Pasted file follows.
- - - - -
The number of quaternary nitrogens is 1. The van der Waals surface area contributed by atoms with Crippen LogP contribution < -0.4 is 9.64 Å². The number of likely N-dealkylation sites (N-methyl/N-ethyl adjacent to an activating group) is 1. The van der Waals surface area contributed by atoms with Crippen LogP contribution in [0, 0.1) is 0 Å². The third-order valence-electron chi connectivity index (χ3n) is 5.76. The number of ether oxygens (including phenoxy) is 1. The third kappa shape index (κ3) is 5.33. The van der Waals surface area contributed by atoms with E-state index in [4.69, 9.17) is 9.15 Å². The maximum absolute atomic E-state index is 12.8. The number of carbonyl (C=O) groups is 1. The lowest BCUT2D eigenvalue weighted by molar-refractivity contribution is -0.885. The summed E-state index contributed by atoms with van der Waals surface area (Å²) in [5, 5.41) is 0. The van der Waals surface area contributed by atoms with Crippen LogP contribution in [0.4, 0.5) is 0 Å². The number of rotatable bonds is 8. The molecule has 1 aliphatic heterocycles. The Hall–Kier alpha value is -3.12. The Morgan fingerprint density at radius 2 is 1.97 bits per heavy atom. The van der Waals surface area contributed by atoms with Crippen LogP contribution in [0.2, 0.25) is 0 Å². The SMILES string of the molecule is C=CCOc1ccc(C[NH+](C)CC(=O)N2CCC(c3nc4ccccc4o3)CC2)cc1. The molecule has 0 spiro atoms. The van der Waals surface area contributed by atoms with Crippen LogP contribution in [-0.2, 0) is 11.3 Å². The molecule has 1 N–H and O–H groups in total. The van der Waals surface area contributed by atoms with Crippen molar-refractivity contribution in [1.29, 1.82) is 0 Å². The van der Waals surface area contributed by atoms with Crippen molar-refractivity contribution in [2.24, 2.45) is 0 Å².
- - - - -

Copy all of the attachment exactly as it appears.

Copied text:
The number of quaternary nitrogens is 1. The van der Waals surface area contributed by atoms with Crippen LogP contribution < -0.4 is 9.64 Å². The number of likely N-dealkylation sites (N-methyl/N-ethyl adjacent to an activating group) is 1. The van der Waals surface area contributed by atoms with Crippen LogP contribution in [0, 0.1) is 0 Å². The third-order valence-electron chi connectivity index (χ3n) is 5.76. The number of ether oxygens (including phenoxy) is 1. The third kappa shape index (κ3) is 5.33. The van der Waals surface area contributed by atoms with E-state index in [4.69, 9.17) is 9.15 Å². The maximum absolute atomic E-state index is 12.8. The number of carbonyl (C=O) groups is 1. The lowest BCUT2D eigenvalue weighted by molar-refractivity contribution is -0.885. The summed E-state index contributed by atoms with van der Waals surface area (Å²) in [5, 5.41) is 0. The van der Waals surface area contributed by atoms with Crippen LogP contribution in [0.4, 0.5) is 0 Å². The number of rotatable bonds is 8. The molecule has 1 aliphatic heterocycles. The Hall–Kier alpha value is -3.12. The Morgan fingerprint density at radius 2 is 1.97 bits per heavy atom. The van der Waals surface area contributed by atoms with Crippen LogP contribution in [0.2, 0.25) is 0 Å². The SMILES string of the molecule is C=CCOc1ccc(C[NH+](C)CC(=O)N2CCC(c3nc4ccccc4o3)CC2)cc1. The molecule has 0 spiro atoms. The van der Waals surface area contributed by atoms with Crippen LogP contribution in [-0.2, 0) is 11.3 Å². The molecule has 1 N–H and O–H groups in total. The van der Waals surface area contributed by atoms with Crippen molar-refractivity contribution in [1.29, 1.82) is 0 Å². The van der Waals surface area contributed by atoms with Crippen molar-refractivity contribution in [2.24, 2.45) is 0 Å².